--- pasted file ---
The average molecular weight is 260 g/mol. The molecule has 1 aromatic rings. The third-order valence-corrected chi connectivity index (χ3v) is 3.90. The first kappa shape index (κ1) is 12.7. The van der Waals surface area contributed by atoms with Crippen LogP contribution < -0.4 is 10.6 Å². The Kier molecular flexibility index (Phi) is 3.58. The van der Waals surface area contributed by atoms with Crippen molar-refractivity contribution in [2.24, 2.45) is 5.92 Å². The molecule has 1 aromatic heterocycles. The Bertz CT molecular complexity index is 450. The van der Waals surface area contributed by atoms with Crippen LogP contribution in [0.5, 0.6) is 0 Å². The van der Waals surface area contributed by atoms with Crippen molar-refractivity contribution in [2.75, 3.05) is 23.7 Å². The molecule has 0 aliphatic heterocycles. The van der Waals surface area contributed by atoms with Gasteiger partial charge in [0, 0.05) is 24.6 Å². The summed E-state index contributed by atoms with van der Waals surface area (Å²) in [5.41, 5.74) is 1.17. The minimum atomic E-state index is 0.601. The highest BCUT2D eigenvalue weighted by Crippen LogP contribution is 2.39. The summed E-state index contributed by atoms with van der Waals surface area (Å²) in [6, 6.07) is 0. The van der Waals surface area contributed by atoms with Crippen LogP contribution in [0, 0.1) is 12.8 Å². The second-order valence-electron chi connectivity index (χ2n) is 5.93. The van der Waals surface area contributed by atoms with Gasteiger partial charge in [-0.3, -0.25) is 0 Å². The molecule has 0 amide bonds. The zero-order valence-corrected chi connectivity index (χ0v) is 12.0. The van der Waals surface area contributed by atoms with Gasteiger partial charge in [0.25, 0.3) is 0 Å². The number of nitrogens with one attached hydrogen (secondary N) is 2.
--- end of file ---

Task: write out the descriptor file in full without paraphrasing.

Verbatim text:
The average molecular weight is 260 g/mol. The molecule has 1 aromatic rings. The third-order valence-corrected chi connectivity index (χ3v) is 3.90. The first kappa shape index (κ1) is 12.7. The van der Waals surface area contributed by atoms with Crippen LogP contribution < -0.4 is 10.6 Å². The Kier molecular flexibility index (Phi) is 3.58. The van der Waals surface area contributed by atoms with Crippen molar-refractivity contribution in [2.24, 2.45) is 5.92 Å². The molecule has 1 aromatic heterocycles. The Bertz CT molecular complexity index is 450. The van der Waals surface area contributed by atoms with Crippen LogP contribution in [0.5, 0.6) is 0 Å². The van der Waals surface area contributed by atoms with Crippen molar-refractivity contribution in [2.75, 3.05) is 23.7 Å². The molecule has 0 aliphatic heterocycles. The van der Waals surface area contributed by atoms with Gasteiger partial charge in [0, 0.05) is 24.6 Å². The summed E-state index contributed by atoms with van der Waals surface area (Å²) in [5.41, 5.74) is 1.17. The minimum atomic E-state index is 0.601. The highest BCUT2D eigenvalue weighted by Crippen LogP contribution is 2.39. The summed E-state index contributed by atoms with van der Waals surface area (Å²) in [6, 6.07) is 0. The van der Waals surface area contributed by atoms with Crippen LogP contribution in [0, 0.1) is 12.8 Å². The second-order valence-electron chi connectivity index (χ2n) is 5.93. The van der Waals surface area contributed by atoms with Gasteiger partial charge in [-0.3, -0.25) is 0 Å². The molecule has 0 amide bonds. The zero-order valence-corrected chi connectivity index (χ0v) is 12.0. The van der Waals surface area contributed by atoms with Gasteiger partial charge in [0.25, 0.3) is 0 Å². The number of nitrogens with one attached hydrogen (secondary N) is 2.